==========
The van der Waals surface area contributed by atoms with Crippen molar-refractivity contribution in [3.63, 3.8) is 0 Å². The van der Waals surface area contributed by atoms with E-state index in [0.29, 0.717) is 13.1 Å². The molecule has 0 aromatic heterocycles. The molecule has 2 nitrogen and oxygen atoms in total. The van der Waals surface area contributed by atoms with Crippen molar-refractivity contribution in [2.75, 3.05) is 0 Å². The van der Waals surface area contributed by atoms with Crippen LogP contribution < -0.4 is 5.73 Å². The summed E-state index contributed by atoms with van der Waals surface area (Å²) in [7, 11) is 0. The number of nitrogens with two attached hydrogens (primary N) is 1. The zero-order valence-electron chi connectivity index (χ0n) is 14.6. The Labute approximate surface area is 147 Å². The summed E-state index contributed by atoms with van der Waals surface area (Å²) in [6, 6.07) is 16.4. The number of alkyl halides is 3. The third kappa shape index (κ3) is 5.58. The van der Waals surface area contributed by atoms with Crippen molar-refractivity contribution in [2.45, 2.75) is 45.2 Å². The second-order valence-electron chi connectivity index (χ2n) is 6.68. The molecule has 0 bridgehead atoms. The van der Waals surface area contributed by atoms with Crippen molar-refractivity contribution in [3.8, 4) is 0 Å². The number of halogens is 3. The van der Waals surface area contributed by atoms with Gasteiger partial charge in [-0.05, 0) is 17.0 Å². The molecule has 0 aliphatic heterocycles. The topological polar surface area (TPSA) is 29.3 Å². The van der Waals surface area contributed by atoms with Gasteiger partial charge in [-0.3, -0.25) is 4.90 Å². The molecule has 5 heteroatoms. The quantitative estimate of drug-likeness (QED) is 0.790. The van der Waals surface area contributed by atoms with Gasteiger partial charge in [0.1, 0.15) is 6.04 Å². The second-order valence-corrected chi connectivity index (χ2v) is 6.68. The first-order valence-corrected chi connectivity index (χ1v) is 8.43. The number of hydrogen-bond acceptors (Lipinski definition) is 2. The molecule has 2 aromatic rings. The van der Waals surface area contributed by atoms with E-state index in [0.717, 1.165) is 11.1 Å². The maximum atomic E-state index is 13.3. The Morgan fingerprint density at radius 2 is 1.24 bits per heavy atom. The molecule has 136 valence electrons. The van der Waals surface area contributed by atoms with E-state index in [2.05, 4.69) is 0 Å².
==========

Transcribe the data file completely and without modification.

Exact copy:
The van der Waals surface area contributed by atoms with Crippen molar-refractivity contribution in [3.63, 3.8) is 0 Å². The van der Waals surface area contributed by atoms with E-state index in [0.29, 0.717) is 13.1 Å². The molecule has 0 aromatic heterocycles. The molecule has 2 nitrogen and oxygen atoms in total. The van der Waals surface area contributed by atoms with Crippen molar-refractivity contribution in [2.75, 3.05) is 0 Å². The van der Waals surface area contributed by atoms with Crippen LogP contribution < -0.4 is 5.73 Å². The summed E-state index contributed by atoms with van der Waals surface area (Å²) in [7, 11) is 0. The number of nitrogens with two attached hydrogens (primary N) is 1. The zero-order valence-electron chi connectivity index (χ0n) is 14.6. The Labute approximate surface area is 147 Å². The summed E-state index contributed by atoms with van der Waals surface area (Å²) in [6, 6.07) is 16.4. The number of alkyl halides is 3. The third kappa shape index (κ3) is 5.58. The van der Waals surface area contributed by atoms with Crippen molar-refractivity contribution in [2.45, 2.75) is 45.2 Å². The second-order valence-electron chi connectivity index (χ2n) is 6.68. The molecule has 0 bridgehead atoms. The van der Waals surface area contributed by atoms with Crippen molar-refractivity contribution in [3.8, 4) is 0 Å². The number of halogens is 3. The van der Waals surface area contributed by atoms with Gasteiger partial charge in [-0.05, 0) is 17.0 Å². The molecule has 0 aliphatic heterocycles. The topological polar surface area (TPSA) is 29.3 Å². The van der Waals surface area contributed by atoms with Gasteiger partial charge in [-0.3, -0.25) is 4.90 Å². The molecule has 5 heteroatoms. The quantitative estimate of drug-likeness (QED) is 0.790. The van der Waals surface area contributed by atoms with Gasteiger partial charge in [0.1, 0.15) is 6.04 Å². The second-order valence-corrected chi connectivity index (χ2v) is 6.68. The first-order valence-corrected chi connectivity index (χ1v) is 8.43. The number of hydrogen-bond acceptors (Lipinski definition) is 2. The molecule has 2 aromatic rings. The van der Waals surface area contributed by atoms with E-state index in [0.717, 1.165) is 11.1 Å². The maximum atomic E-state index is 13.3. The Morgan fingerprint density at radius 2 is 1.24 bits per heavy atom. The molecule has 136 valence electrons. The van der Waals surface area contributed by atoms with E-state index in [2.05, 4.69) is 0 Å².